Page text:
Do Not Qualify It: This Is What Global Warming Looks Like

After the media coverage of last weekend’s heat wave in the Bay Area, as wildfires raged throughout California and as Houston-area residents tried to dry out after the carnage of Hurricane Harvey, I’m left wondering what it will take for climate scientists to step up and speak out forcibly about man-made global warming.

It was incredibly at one point 106 degrees in San Francisco, a record, and Harvey will undoubtedly become for now—Hurricane Irma’s on the way—the most costly destructive “natural” disaster in our country’s history.

There’s a lot to see here in the larger picture. Do not move along.

In northern California, we baked and baked, even right next to the ocean, setting record after record highs yet when the climate change scientists weighed in it was with the usual caveat. I know this caveat well because I’ve used it countless number of times in my own writing. It goes something like this: You can’t blame global warming on any one unusual weather event. Not the human fry in San Francisco. No. Not Harvey. No.

The New York Times cited Daniel Swaim, a U.C.L.A. climate scientist, on the issue of the connection between the wild weather here lately and global warming, and, of course, he cautioned against making the simple cause and effect rationale about the record temperatures as most scientists would do. He did say, however:

It makes more sense to ask whether global warming made an event more likely. And in the case of an unprecedented extreme heat wave, the answer these days is usually yes.

So the statement is less qualified, but I’m beginning to wonder if many scientists are holding back on the severity of the consequences of global warming given the direct or indirect political pressure put on them by global warming deniers, which includes the Trump regime. A scientist has to be very careful in these anti-science, anti-truth days, I get that, and I’m on their side, but there’s no point in discovering a truthful yet horrifying scientific fact about the whole planet if you’re not going to present it bluntly.

Maybe it’s the sweat on the back of my neck and the edges of my hair, along with the suffocation factor, as I write this in the Bay Area, but I’m committing myself to stop making the caveats about global warming at this point. Of course, global warming is affecting all our planetary weather, and the numerous extreme weather events we’ve witnessed in recent years and decades reinforce this. Of course, carbon emissions are accelerating global warming by intensifying the greenhouse effect. So I think it’s time we take a tone more like this:

. . . absent a significant adjustment to how billions of humans conduct their lives, parts of the Earth will likely become close to uninhabitable, and other parts horrifically inhospitable, as soon as the end of this century.

Note, “ . . . as soon as the end of this century.” That’s from an insightful article by David Wallace-Wells published in New York Magazine in July, an article that presents the terrifying facts of just what we face at the end of The Oil Age. This era, such a tiny blip in time, could well lead us to another planetary mass extinction, according to Wallace-Wells, much sooner than many people think.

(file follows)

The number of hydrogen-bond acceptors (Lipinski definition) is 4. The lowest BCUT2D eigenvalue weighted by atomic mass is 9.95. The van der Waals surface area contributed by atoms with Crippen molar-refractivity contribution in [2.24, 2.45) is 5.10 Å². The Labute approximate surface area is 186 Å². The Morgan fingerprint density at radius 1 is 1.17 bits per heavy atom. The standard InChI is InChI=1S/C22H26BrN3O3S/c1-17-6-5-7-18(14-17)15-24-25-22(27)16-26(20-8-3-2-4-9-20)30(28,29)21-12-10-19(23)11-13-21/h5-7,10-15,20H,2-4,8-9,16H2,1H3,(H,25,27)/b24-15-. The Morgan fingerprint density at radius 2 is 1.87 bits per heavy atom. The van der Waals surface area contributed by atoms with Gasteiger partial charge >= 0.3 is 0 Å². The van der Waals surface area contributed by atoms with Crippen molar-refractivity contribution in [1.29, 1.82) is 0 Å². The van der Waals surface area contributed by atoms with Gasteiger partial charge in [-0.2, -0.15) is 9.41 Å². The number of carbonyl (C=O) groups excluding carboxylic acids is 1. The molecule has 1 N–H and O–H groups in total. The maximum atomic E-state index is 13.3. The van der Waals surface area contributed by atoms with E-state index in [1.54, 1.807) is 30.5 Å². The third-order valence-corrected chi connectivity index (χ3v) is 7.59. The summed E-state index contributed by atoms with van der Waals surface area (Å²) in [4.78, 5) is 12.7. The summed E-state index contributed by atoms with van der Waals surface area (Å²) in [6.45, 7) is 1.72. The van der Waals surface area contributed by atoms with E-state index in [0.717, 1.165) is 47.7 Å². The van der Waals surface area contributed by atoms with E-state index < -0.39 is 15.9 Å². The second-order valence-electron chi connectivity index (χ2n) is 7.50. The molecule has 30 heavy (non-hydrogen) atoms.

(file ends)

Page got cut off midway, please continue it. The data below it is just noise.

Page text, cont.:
Here are some common sense suggestions:

(1) The scientific community, as Wallace-Wells points out, has been criticized for its reticence in tying weather events to global warming. That reticence needs to stop. Every weather event, even if it is not severe, is still tied to climate change. How could it be otherwise? As the destruction of Houston makes clearer and as Irma bears down on Florida, now, not later, is the time to speak in plain truth. Yes, the severity of these storms are connected to global weather. Yes, the weather in the Bay Area in recent days, all the wildfires, and the California drought conditions, which, yes, were improved by last winter’s rainfall and snowfall, are connected to global warming. Do you know it can get so hot that people simply die because their bodies are cooked inside and outside by the heat?

(2) I know much of television news is devoted to sensationalism and entertainment, but weather anchors throughout the country need to start speaking out about global warming. I watched some news programs on and off over the weekend, and I won’t mention the stations, and, yes, the anchors mentioned the records that were broken, but I didn’t hear any mention of global warming. I believe weather anchors are morally obligated by their positions to discuss global warming on a regular basis.

(3) Along these same lines, the science has been proven, global warming exists, and media outlets can simply say it in news stories without qualification. What else will motivate people to action if the media continues the false equivalencies between those with a vested political interest who try to dispute global warming and the entire, respected scientific community in the world? Here’s an analogy that we might use. Donald Trump is a liar. Major, respected publications throughout the world say it on a daily basis. Well, global warming deniers are liars as well, and media outlets can just say that, too.

As I’ve mentioned, I’ve written about global warming for many years, and I’ve also been reticent about tying a particular weather to global warming, but that ended after Harvey and this past weekend in the Bay Area. As Irma threatens to destroy another major metropolitan city—this time it could be Miami—it’s time we adopt the language that correlates to the vast destruction we face.

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